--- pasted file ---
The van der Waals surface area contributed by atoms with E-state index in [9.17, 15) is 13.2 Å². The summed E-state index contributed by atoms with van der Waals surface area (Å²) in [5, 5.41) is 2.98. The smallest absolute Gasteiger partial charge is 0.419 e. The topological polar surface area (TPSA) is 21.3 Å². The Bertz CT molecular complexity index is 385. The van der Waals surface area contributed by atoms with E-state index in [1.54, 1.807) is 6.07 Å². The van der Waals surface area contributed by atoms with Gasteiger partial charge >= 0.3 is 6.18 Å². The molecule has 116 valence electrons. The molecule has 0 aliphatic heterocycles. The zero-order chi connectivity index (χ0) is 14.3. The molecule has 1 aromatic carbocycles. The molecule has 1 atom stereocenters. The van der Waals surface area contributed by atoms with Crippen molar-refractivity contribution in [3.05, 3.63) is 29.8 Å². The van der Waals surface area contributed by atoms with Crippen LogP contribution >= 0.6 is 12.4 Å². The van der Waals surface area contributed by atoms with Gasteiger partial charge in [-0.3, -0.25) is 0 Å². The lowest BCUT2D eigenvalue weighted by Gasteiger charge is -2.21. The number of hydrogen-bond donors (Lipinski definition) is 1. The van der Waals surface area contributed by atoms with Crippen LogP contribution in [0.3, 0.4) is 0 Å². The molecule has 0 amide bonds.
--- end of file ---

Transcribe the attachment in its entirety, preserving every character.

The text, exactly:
The van der Waals surface area contributed by atoms with E-state index in [9.17, 15) is 13.2 Å². The summed E-state index contributed by atoms with van der Waals surface area (Å²) in [5, 5.41) is 2.98. The smallest absolute Gasteiger partial charge is 0.419 e. The topological polar surface area (TPSA) is 21.3 Å². The Bertz CT molecular complexity index is 385. The van der Waals surface area contributed by atoms with E-state index in [1.54, 1.807) is 6.07 Å². The van der Waals surface area contributed by atoms with Gasteiger partial charge >= 0.3 is 6.18 Å². The molecule has 116 valence electrons. The molecule has 0 aliphatic heterocycles. The zero-order chi connectivity index (χ0) is 14.3. The molecule has 1 aromatic carbocycles. The molecule has 1 atom stereocenters. The van der Waals surface area contributed by atoms with Crippen molar-refractivity contribution in [3.05, 3.63) is 29.8 Å². The van der Waals surface area contributed by atoms with Crippen LogP contribution >= 0.6 is 12.4 Å². The van der Waals surface area contributed by atoms with Gasteiger partial charge in [-0.3, -0.25) is 0 Å². The lowest BCUT2D eigenvalue weighted by Gasteiger charge is -2.21. The number of hydrogen-bond donors (Lipinski definition) is 1. The van der Waals surface area contributed by atoms with Crippen LogP contribution in [0.3, 0.4) is 0 Å². The molecule has 0 amide bonds.